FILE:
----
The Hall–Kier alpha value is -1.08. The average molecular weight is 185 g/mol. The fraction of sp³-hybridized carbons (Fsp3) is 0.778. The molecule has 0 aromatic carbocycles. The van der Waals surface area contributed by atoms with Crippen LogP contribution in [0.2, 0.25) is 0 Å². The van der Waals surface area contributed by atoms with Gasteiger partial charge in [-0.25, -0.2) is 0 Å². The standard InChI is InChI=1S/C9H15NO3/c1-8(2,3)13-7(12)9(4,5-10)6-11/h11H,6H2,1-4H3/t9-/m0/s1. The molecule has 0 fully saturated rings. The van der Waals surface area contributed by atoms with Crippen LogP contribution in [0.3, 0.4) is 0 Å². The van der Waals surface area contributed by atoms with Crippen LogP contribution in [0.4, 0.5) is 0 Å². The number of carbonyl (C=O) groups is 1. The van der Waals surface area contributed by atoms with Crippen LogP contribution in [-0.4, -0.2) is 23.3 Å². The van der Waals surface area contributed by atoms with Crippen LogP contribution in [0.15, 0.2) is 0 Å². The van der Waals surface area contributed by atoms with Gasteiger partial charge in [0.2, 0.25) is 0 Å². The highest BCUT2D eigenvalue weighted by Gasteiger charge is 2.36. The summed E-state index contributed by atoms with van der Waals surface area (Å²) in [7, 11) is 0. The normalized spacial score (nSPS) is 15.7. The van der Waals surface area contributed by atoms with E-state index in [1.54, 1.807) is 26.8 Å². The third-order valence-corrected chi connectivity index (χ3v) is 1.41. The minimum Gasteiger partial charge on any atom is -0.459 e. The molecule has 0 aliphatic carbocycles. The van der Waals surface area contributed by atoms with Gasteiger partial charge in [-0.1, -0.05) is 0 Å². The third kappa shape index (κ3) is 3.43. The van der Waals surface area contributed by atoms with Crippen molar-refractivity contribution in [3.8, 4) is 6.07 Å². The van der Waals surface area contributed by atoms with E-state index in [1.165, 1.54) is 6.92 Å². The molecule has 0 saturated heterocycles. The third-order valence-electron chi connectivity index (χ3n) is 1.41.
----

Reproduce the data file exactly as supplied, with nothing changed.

The Hall–Kier alpha value is -1.08. The average molecular weight is 185 g/mol. The fraction of sp³-hybridized carbons (Fsp3) is 0.778. The molecule has 0 aromatic carbocycles. The van der Waals surface area contributed by atoms with Crippen LogP contribution in [0.2, 0.25) is 0 Å². The van der Waals surface area contributed by atoms with Gasteiger partial charge in [-0.25, -0.2) is 0 Å². The standard InChI is InChI=1S/C9H15NO3/c1-8(2,3)13-7(12)9(4,5-10)6-11/h11H,6H2,1-4H3/t9-/m0/s1. The molecule has 0 fully saturated rings. The van der Waals surface area contributed by atoms with Crippen LogP contribution in [0.3, 0.4) is 0 Å². The van der Waals surface area contributed by atoms with Crippen LogP contribution in [0.4, 0.5) is 0 Å². The number of carbonyl (C=O) groups is 1. The van der Waals surface area contributed by atoms with Crippen LogP contribution in [-0.4, -0.2) is 23.3 Å². The van der Waals surface area contributed by atoms with Crippen LogP contribution in [0.15, 0.2) is 0 Å². The van der Waals surface area contributed by atoms with Gasteiger partial charge in [0.2, 0.25) is 0 Å². The highest BCUT2D eigenvalue weighted by Gasteiger charge is 2.36. The summed E-state index contributed by atoms with van der Waals surface area (Å²) in [7, 11) is 0. The normalized spacial score (nSPS) is 15.7. The van der Waals surface area contributed by atoms with E-state index in [1.54, 1.807) is 26.8 Å². The third-order valence-corrected chi connectivity index (χ3v) is 1.41. The minimum Gasteiger partial charge on any atom is -0.459 e. The molecule has 0 aliphatic carbocycles. The van der Waals surface area contributed by atoms with Gasteiger partial charge in [-0.1, -0.05) is 0 Å². The third kappa shape index (κ3) is 3.43. The van der Waals surface area contributed by atoms with Crippen molar-refractivity contribution in [3.8, 4) is 6.07 Å². The van der Waals surface area contributed by atoms with E-state index in [1.165, 1.54) is 6.92 Å². The molecule has 0 saturated heterocycles. The third-order valence-electron chi connectivity index (χ3n) is 1.41.